Olympic National Park was open to visitors in some areas but without offering any services on Saturday, Dec. 22, after the House and Senate adjourned without a spending deal, ensuring a partial government shutdown at least through the day after Christmas.
The shutdown began at midnight Friday, Dec. 21. Congress was back in session the next day, but Senate Majority Leader Mitch McConnell announced shortly after 3 p.m. EST that no deal had been reached with President Donald Trump and that the Senate is adjourned until Thursday, Dec. 27, according to CBS News.
It’s the third government shutdown this year and, like the three-day shutdown in January, was prompted by disputes over immigration.
President Donald Trump is demanding $5 billion dollars for a Mexican border wall — a campaign promise —and lacks the votes in the Senate to pass a spending bill that grants him the money.
All Olympic National Park visitor centers, restrooms, contact stations and permit desks are closed because of the shutdown, which furloughs park employees.
Hurricane Ridge Road will remain closed to vehicle access by the public because the park will not conduct regular plowing of the road.
It will remain closed to vehicles “until the lapse of appropriations is resolved,” said Penny Wagner, park spokeswoman, who issued a news release on Dec. 22.
The Hurricane Ridge Winter Sports Club had planned to open the rope tows in the ski and snowboard area at the ridge Saturday.
The Kalaloch Lodge and Lake Crescent Lodge will remain open with overnight lodging, gift shop and dining room. Lake Crescent Lodge operates through Jan. 2.
Visitors can use trails in the park but at their own risk, Wagner said. No visitor services will be provided. Emergency and rescue services will be limited.
“Park visitors are asked to use extreme caution if choosing to enter the park, as personnel will not be available to provide normal levels of assistance and emergency response,” Wagner said, adding that “cell phone coverage is not consistent within the park and in many places is unavailable.”
Some areas of the park were closed to vehicle access because of recent storm damage. Those will remain closed until the shutdown ends.
Among the road closures are the Queets and the Hoh Rain Forest, the Quinault Rain Forest, the Quinault Graves Creek Road and North Fork Road and vehicle access to Rialto Beach.
Already closed before the recent storm were Deer Park Road and Sol Duc Road — which are closed for the winter season — and the Elwha Olympic Hot Springs Road.
For more information about the park, see https://www.nps.gov/olym/index.htm or call the recorded line at 360-565-3131.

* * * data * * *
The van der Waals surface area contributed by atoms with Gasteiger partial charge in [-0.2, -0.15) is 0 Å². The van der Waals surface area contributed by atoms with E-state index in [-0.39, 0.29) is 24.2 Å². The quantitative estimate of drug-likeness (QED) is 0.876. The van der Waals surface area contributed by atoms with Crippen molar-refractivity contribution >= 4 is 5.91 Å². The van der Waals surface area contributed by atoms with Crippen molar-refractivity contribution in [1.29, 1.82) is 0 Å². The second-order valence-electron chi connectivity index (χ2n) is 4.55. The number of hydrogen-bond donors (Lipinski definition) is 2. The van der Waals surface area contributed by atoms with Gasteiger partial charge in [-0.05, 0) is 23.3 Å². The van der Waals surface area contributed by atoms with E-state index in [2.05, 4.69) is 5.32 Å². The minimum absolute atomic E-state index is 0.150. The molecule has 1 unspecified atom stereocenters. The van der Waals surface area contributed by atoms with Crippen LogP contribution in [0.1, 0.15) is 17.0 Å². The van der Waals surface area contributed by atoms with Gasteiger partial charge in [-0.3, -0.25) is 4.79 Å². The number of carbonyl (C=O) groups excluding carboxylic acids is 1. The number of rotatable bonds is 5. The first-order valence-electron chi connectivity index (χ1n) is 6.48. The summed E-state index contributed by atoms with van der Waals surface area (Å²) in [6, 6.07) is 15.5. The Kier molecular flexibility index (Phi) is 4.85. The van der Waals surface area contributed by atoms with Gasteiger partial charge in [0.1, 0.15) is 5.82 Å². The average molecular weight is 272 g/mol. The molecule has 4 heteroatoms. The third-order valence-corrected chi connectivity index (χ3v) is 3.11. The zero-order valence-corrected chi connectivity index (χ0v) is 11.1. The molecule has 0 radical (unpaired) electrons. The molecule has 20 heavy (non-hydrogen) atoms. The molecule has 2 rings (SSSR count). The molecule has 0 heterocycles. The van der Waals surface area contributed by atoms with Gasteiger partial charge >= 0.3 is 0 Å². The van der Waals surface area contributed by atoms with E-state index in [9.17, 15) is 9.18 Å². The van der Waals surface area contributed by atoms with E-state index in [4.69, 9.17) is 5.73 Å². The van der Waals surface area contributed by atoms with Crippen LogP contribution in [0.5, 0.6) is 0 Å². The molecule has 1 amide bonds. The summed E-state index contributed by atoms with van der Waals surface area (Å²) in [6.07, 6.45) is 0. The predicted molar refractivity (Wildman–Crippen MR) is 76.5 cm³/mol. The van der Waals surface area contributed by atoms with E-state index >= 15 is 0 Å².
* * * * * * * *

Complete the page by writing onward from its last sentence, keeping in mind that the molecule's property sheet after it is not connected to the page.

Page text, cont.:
An Olympic National Forest spokesperson could not be reached for comment. Its website at https://www.fs.usda.gov/olympic said it will not be updated until the closure is over.
Funding that has expired covers the Department of Homeland Security, the Justice Department, the State Department, the Interior Department, the Departure of Agriculture and the Department of Housing and Urban Development, among other federal entities.
Government employees who are considered essential, such as many Secret Service agents, Customs and Border Patrol agents and U.S. troops deployed at the border, are still working.
Nationwide, more than 420,000 federal employees will have to work without pay and more than 380,000 will be furloughed. Those who work will get paid eventually.
As of September, 532 federal employees were working on the North Olympic Peninsula — 371 in Clallam County and 161 in Jefferson County.
During the partial shutdown, the post office will stay open, Transportation Security Administration (TSA) agents will still work and air travel will continue.
The partial shutdown affects civilian U.S. Coast Guard employees but not search-and-rescue operations or essential personnel, according to the Coast Guard.
It does not affect Naval Magazine Indian Island or other U.S. Department of Defense operations.
At a White House bill signing on Thursday, Trump said the government was “totally prepared for a very long shutdown.”
The president blamed Democrats. Last week he had said that he would be “proud” to claim ownership of a shutdown in a fight for the wall. Campaigning for office two years ago, he had declared the wall would go up “so fast it will make your head spin.” He also promised Mexico would pay for it, which Mexico has said it will never do.
“This is our only chance that we’ll ever have, in our opinion, because of the world and the way it breaks out, to get great border security,” Trump said last week at the White House.
Democrats will take control of the House in January, and they oppose major funding for wall construction.
Said U.S. Sen. Patty Murray, D-Seattle, in a statement issued early Saturday morning: “This shutdown is truly absurd, and would not have happened if President Trump had simply ignored the 11th hour taunts of a handful of conservatives and instead moved forward with the Senate’s bipartisan bill.
“On behalf of families in Washington state and across the country who are now left wondering when they’ll get their next paycheck or when their government will be fully functioning, I’m urging Republicans to work with us to do the right thing and re-open the government as quickly as possible.”
With no deal reached, Trump will remain in D.C. for Christmas, the White House announced late Saturday. He had planned to vacation in Mar-a-Lago in Florida.
The Associated Press contributed to this report.